come. Secretariat had picked up the pace with a :24 flat quarter, with
Prove Out and Cougar II lapped on each other. After another testing
quarter in :24 2/5, Cougar II was done, but Prove Out wouldn’t go away.
To the amazement of everyone, he came charging back along the inside and
just blew right on by Secretariat, as the crowd went silent.
never even coming close to running this far, Prove Out came home his
final quarter in a spectacular :24 flat, drawing off to a 4 1/2-length
victory. Over a sloppy track that was not playing fast at all, Prove Out
stopped the teletimer in 2:25 4/5, which still to this day is the
second-fastest mile and a half ever run at Belmont. Only Secretariat’s
out-of-this world Belmont performance was faster. Another unbelievable
aspect of Prove Out’s performance was his running each of his last three
quarters in :24 flat, a feat unheard of at that distance. To further
demonstrate what a remarkable performance this was, it was projected that Prove Out would have earned a
spectacular 131 Beyer speed figure.
Regardless of what cynics may
say, Secretariat did not lose the Woodward. Prove Out won the Woodward,
and I can’t think of any horse who would have beaten him that day.
Although everything was against Secretariat, he still ran the mile and a
half in 2:26 3/5, which would have equaled Gallant Man’s previous track
record before Big Red shattered it in the Belmont Stakes. And he did
finish 11 lengths ahead of Cougar II in third. If Prove Out had been
trained by anyone else he would not even have been in the race and
Secretariat would have won by 11 lengths, running the second-fastest 1 ½
miles in Belmont history.
Remarkably, Secretariat would come
back only nine days later and set a new course record of 2:24 4/5 in
winning the Man o’War Stakes by five lengths in his grass debut,
defeating the top-class Tentam and Big Spruce. So, Secretariat had
broken a world record at 1 1/8 miles, finished second in a fast-run race
going 1 1/2 miles, and broken a turf course record at 1 1/2 miles – all
in the span of 23 days.
Prove Out wasn’t done with his assault
on Meadow Stable superstars. For the two-mile Jockey Club Gold Cup,
Jerkens breezed Prove Out a pair of slow miles, then breezed him three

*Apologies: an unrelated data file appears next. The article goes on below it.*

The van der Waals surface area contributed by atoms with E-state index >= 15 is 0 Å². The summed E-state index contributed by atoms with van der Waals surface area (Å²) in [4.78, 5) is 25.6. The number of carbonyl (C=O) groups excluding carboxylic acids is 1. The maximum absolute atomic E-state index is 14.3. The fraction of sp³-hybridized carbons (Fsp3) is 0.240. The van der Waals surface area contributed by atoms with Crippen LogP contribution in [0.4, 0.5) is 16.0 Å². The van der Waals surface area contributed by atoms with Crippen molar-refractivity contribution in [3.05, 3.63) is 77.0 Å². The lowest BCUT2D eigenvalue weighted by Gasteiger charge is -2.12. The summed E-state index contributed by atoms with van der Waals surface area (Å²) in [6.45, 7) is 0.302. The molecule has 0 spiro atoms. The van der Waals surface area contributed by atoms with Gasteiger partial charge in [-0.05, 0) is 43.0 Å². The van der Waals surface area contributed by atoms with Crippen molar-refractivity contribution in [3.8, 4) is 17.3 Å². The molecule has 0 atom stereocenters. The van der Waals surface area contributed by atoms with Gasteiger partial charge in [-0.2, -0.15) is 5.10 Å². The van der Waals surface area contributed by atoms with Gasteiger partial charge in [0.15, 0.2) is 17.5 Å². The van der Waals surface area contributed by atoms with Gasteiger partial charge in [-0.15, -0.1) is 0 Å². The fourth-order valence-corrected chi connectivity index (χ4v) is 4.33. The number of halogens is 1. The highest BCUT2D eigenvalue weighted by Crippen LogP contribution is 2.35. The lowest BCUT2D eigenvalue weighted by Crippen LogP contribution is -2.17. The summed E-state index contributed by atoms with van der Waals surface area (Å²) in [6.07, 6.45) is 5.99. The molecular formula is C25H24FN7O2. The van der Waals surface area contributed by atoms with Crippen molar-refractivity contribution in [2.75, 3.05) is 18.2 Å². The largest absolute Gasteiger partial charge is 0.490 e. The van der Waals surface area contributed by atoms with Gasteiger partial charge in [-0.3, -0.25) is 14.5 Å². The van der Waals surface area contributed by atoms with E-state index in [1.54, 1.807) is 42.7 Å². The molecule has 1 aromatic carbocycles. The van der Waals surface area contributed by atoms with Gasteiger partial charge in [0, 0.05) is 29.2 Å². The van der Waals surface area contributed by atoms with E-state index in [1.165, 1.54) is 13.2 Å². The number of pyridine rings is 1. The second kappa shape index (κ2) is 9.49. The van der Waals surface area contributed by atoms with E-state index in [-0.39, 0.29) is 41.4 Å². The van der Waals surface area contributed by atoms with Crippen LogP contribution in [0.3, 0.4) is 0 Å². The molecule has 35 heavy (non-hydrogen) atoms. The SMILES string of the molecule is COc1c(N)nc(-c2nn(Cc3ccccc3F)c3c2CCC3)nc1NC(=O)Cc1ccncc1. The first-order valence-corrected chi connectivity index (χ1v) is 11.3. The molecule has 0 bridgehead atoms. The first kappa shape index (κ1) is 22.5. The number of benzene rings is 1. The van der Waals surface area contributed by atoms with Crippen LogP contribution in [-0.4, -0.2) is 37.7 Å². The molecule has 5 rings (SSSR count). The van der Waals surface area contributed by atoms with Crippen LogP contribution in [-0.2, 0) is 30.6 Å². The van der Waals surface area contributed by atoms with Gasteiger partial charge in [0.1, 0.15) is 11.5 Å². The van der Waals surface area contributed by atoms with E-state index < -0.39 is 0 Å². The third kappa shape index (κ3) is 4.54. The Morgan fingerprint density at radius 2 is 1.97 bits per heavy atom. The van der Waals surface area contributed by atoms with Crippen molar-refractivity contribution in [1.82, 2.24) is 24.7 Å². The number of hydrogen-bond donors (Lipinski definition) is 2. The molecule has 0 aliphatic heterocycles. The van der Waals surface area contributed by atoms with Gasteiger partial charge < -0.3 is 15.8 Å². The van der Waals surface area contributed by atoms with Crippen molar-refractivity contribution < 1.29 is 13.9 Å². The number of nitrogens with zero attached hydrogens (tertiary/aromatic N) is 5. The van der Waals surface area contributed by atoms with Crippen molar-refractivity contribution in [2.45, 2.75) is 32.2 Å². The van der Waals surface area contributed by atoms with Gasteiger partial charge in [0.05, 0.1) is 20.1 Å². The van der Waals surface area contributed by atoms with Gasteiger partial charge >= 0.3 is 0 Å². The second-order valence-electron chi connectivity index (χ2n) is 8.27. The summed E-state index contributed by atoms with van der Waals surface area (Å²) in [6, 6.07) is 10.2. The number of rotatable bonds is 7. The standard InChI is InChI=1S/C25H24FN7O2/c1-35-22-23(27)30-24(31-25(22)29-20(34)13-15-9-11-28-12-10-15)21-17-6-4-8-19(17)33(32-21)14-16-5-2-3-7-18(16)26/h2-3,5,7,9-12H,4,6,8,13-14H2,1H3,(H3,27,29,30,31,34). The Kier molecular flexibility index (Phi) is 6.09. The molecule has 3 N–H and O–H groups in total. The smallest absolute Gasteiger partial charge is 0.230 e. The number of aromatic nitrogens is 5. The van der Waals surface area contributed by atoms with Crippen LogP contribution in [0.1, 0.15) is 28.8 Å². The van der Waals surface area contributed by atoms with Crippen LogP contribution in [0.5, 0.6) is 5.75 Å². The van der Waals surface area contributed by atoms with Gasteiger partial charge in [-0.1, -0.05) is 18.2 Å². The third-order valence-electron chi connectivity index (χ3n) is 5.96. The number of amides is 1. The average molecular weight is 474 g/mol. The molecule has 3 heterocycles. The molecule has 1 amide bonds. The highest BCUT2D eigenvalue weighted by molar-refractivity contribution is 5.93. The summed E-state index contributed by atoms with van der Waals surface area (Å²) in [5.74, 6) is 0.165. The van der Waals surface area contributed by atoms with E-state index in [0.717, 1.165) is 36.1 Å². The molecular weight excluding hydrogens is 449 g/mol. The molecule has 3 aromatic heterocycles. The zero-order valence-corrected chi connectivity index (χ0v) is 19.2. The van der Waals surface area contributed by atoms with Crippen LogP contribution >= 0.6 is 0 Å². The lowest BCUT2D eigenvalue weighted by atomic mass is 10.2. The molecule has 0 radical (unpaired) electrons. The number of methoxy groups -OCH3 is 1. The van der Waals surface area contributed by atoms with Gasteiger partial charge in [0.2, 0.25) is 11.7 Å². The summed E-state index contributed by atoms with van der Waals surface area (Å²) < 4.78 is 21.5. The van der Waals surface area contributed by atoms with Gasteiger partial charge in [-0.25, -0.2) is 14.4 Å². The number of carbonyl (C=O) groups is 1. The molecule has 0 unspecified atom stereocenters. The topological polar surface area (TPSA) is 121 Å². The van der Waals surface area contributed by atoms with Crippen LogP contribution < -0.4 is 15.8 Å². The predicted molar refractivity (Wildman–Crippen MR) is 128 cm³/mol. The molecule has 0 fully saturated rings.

furlongs in :39 the Sunday before the race. The following morning, Prove
Out worked a mile and a half in 2:39 3/5 with a final half in :49 1/5.
Three days later, on the Thursday before the race, he galloped a mile
and a half, after which he broke off into a dead run for a half-mile,
which was timed in :47 2/5. He then galloped out an additional furlong
in :12 3/5. There certainly was never anything conventional about Allen
With all this bottom and sharpness in him, Prove Out
went head and head with Riva Ridge in the Gold Cup through a seemingly
suicidal half in :47 2/5. After six furlongs, Riva Ridge was spent, but
Prove Out kept right on going. He covered the mile in a brutal 1:37 1/5
with half of the race still to be run. By comparison, Damascus ran his
mile in the 1967 Gold Cup in 1:40 1/5. Arts and Letters went his mile in
1:40 4/5 in 1969. When Kelso set his track and American record in the
1964 Gold Cup, he went his mile in 1:38 2/5.
So brutal was the
pace that Riva Ridge would be beaten more than 33 lengths. When the
distance-loving Loud, winner of the 1970 Travers and second and third
behind the great Shuvee in the 1970 and ’71 Jockey Club Gold Cup,
respectively, came charging up to challenge nearing the quarter pole,
Prove Out looked like he was cooked, especially when he veered in and
bounced off the rail. But, again, to the shock of everyone, he shifted
to another gear and spurted away from Loud. Somehow he managed to close
his final quarter in an incredible :24 4/5, winning by 4 3/4 lengths.
His time was 3:20 flat, and to this day only Kelso has run a faster two
miles in this country (3:19 1/5 and 3:19 4/5).
In two races,
Prove Out had demonstrated every aspect of greatness – speed, stamina,
courage, fast-closing fractions, and class, defeating three future Hall
of Famers – Secretariat, Riva Ridge, and Cougar II. By destroying Forego
earlier, it means he defeated four Hall of Famers in three different